I remember being at school, sitting in my history class thinking... Wow, this is incredibly boring. Well, Eclipse history is just as boring, and it has the same effect too. It manages to make time feel longer than it actually is. Eclipse stores a bunch of info in indexes and history which build up over time. It stores them in two directories as follows:

{workspace path}/.metadata/.plugins/org.eclipse.jdt.core

{workspace path}/.metadata/.plugins/org.eclipse.core.resources/.history

Eclipse spends a lot of time going through these files and if you have excessive build up in these directories, you could be experiencing a lot of churn around start up and general running. It’s important to clean up your history and indexes periodically. Optimizer for Eclipse will clear this for you and remind you when it thinks you need to give it a spring clean again.

Obsolete or slow JDK

The latest version of Java available today is version 8. You know that right? Thought so, just checking. Big performance improvements are made in each version of Java when new versions are released and it just makes sense to upgrade, if possible. Of the available (non-beta) Java releases out today, the Oracle JDK looks to be the most performant and so is recommended for use with Eclipse.

Eclipse being out of date

There are a number of reasons why being on a recent driver of Eclipse is important. Firstly, and least importantly, it’s super shiny and you’ll make all your friends and colleagues feel jealous and old fashioned when they realise their Eclipse version isn’t named after a popular chocolate bar. Secondly and more importantly, the Eclipse foundation do put a lot of work in to make Eclipse more performant, so you may as well make use of these enhancements in the newer drivers. Plugins tend to be written and updated for the more recent versions, so you’ll soon potentially find yourself in a poorly performing environment, and remember, not all plugin updates will even support a lot of the older versions of Eclipse. Obviously, if you’re running and stuck on a legacy plugin which you depend on, and it doesn’t support a newer version of Eclipse, this may not be an option for you, but this is quite rare.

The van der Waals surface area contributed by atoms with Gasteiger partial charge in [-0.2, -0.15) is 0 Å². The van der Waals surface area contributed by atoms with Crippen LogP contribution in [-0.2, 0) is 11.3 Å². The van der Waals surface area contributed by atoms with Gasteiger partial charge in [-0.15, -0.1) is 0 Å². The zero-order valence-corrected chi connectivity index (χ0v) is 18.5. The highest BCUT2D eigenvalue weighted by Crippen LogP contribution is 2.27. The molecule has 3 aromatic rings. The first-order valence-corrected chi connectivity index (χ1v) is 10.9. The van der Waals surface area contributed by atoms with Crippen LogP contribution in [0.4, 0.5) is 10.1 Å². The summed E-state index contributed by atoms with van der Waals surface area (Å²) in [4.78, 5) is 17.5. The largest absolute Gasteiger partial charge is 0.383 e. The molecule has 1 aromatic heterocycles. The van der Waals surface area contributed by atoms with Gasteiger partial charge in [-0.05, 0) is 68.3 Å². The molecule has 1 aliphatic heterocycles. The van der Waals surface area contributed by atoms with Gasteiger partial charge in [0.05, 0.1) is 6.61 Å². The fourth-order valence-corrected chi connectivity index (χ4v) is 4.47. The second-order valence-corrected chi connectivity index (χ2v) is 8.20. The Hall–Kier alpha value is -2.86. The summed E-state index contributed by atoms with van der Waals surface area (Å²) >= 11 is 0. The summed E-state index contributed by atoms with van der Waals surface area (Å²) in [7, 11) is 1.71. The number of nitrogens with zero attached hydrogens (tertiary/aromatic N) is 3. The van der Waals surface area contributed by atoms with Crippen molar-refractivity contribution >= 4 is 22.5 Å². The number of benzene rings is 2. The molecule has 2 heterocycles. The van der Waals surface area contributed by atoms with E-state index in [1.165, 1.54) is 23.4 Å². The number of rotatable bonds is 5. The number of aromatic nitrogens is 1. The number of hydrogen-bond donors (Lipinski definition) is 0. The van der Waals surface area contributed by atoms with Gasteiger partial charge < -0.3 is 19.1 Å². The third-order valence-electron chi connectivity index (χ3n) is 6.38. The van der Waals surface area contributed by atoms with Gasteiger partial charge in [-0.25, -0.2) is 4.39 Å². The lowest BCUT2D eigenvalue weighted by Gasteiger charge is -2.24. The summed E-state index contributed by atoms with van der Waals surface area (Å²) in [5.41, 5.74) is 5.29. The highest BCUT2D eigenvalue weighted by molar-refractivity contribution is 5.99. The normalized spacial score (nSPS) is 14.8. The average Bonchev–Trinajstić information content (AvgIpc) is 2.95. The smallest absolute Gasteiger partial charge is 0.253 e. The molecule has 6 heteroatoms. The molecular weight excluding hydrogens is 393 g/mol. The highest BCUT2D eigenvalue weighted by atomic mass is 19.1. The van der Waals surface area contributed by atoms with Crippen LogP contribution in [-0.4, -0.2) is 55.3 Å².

Lengthy build and redeploy times

We of course know that one of the major pain points when developing applications in Java is having to build, compile, package, restart/redeploy, generate state, ZZzzzzz. And all this before you can even think about testing or seeing your code changes. Well, there’s no need to worry or grow old beyond your years as there is a solution. It wears a cape, and goes by the name of JRebel. A tool which has a deep integration with Java Classloaders, application servers and Java frameworks that allow you to instantly reload your code changes! You can learn more about the tool on the JRebel product pages, and either install directly through the marketplace, or via the Optimizer for Eclipse plugin. (*Note* JRebel does of course work on all the other major IDEs too!)

If you want to try out the Optimizer for Eclipse tool, which does much of what we’ve talked about automatically, oh and for free, you can download the Eclipse plugin and give it a go.

Here's a video so you can see it in action.

Originally posted on the RebelLabs blog.